Who would kill off his central, fascinating character halfway through a play, particularly when that character is played by David Hyde Pierce, and even more so when he hadn't really figured out what do do when said character dies? A LIFE has an excellent first forty minutes, but what follows is a mess.
A LIFE begins with a half-hour monologue by Nate (Pierce) a middle-aged assistant editor who has been through a series of relationships with men that have ended badly. Nate has trouble with love. He tells us that when someone professor their love for him, he feels he no longer exists. He has an adoring best friend, Curtis (Brad Heberlee), but doesn't want to destroy the friendship by trying to turn it into love. He is filled with more philosophical doubts. When he realized that nothing he was taught was true, he sought truth in other ways, particularly through astrology. In other words, Nate is a complex, fascinating, screwed-up character. Once he dies of a heart attack, the play has lost his focus. Nate has experienced what many of us fear, dying alone in one's apartment not to be found for days. Devoted Curtis panics when Nate doesn't answer his calls and goes to he apartment to check. We then get a series of post-death scenes: Curtis with the medical examiners, two funeral home workers engaging in small talk while preparing Nate's corpse for the funeral, Curtis and Nate's sister at the funeral. Life goes on but the life of the play has effectively stopped. None of these scenes hold much interest because Nate is the only developed character. Heberlee does what he can with Curtis, but he hasn't been given enough to do. We have been given to reason to care about the other characters. A lot of money has been spent on relatively elaborate scene changes, but so what?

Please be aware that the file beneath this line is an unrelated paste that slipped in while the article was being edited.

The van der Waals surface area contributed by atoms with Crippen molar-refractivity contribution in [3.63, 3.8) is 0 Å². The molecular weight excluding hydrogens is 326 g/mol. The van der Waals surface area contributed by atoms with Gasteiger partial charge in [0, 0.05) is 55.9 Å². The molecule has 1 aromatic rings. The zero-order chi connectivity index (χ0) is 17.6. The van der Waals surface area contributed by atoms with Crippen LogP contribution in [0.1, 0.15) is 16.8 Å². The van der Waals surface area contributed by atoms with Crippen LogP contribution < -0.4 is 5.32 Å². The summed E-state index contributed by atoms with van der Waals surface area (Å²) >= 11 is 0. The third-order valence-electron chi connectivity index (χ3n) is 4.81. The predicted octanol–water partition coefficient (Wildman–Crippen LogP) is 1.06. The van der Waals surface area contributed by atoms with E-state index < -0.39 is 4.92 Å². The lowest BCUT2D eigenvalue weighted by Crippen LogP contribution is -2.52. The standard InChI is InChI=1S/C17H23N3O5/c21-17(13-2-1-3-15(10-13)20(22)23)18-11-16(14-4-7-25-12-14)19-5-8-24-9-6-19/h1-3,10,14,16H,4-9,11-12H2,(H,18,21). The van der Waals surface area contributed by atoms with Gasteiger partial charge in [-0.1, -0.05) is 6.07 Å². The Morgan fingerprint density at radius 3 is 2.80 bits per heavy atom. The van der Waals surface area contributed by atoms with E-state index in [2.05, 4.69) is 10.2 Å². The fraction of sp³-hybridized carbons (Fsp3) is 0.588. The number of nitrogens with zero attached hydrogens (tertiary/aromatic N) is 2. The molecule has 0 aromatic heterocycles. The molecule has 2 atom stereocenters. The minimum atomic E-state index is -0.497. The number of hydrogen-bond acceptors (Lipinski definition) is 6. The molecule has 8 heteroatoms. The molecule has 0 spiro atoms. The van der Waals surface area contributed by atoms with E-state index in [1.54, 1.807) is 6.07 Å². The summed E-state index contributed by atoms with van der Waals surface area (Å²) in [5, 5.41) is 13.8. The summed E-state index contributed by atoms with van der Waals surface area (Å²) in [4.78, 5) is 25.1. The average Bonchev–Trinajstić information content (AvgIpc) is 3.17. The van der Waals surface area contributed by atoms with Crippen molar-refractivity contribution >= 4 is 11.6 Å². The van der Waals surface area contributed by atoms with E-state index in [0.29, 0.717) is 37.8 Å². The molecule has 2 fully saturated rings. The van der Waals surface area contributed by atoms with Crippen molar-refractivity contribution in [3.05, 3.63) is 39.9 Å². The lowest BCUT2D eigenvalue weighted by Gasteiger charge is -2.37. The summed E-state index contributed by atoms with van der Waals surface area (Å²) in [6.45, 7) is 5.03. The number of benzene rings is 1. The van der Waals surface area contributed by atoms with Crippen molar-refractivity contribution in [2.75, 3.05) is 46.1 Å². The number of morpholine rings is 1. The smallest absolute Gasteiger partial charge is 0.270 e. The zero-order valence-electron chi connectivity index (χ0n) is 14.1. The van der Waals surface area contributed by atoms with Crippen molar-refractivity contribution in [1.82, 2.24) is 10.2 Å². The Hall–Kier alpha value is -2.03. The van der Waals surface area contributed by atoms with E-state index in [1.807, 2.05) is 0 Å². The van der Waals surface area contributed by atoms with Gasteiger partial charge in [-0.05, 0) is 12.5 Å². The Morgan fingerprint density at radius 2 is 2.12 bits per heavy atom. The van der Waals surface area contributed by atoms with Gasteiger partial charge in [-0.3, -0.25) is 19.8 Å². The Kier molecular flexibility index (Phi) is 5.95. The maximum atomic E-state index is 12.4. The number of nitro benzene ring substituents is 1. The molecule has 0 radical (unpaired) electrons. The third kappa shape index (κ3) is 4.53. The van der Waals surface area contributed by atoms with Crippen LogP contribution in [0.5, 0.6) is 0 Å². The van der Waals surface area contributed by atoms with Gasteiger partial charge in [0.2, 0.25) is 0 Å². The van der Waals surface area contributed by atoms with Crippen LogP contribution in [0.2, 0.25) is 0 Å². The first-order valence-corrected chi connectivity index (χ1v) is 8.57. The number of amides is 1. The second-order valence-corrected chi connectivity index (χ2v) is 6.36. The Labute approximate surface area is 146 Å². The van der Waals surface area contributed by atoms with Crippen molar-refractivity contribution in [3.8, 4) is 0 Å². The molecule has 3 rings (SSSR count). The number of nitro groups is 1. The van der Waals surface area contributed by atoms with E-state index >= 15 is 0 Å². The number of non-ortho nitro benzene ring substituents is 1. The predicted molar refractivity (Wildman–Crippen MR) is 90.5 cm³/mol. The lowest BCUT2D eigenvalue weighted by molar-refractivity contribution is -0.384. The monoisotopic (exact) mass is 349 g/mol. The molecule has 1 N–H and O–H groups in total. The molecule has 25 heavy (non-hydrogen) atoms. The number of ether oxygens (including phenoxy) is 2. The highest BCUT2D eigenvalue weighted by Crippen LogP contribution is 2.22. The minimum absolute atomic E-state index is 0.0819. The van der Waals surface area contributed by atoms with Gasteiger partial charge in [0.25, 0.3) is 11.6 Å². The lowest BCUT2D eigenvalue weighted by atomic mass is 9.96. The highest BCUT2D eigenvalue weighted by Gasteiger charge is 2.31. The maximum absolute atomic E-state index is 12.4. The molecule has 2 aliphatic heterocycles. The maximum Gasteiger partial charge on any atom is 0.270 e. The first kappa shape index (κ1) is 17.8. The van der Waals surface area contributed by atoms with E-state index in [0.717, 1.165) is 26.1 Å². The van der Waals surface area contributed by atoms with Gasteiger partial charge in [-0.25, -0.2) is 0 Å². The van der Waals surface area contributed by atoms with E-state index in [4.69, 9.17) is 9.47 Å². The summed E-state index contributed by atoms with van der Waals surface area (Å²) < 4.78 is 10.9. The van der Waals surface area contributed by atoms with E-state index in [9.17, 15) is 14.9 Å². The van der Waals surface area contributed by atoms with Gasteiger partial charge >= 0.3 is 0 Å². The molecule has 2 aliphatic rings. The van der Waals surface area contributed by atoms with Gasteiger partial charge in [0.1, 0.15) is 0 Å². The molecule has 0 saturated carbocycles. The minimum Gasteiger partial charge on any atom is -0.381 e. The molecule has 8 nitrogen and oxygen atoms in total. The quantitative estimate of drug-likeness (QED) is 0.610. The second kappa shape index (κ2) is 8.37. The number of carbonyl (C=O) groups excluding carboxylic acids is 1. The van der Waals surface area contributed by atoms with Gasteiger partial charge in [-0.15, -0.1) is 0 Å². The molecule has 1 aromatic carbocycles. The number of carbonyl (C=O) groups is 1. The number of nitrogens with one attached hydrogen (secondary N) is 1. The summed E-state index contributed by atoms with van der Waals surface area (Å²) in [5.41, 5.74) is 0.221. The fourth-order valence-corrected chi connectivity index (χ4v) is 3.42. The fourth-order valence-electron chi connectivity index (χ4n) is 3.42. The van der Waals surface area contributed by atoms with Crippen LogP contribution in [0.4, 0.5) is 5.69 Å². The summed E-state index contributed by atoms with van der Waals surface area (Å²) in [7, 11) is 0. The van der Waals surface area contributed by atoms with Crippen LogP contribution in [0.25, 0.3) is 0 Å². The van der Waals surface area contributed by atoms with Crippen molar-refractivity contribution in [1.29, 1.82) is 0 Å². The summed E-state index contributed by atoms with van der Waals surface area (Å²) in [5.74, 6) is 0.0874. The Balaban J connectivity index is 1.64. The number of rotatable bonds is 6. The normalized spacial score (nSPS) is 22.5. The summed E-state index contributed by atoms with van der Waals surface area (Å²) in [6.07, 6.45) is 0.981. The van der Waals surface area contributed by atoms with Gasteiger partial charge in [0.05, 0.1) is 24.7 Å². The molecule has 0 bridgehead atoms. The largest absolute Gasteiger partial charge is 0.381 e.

I am surprised Playwrights Horizons would accept such an unfinished play.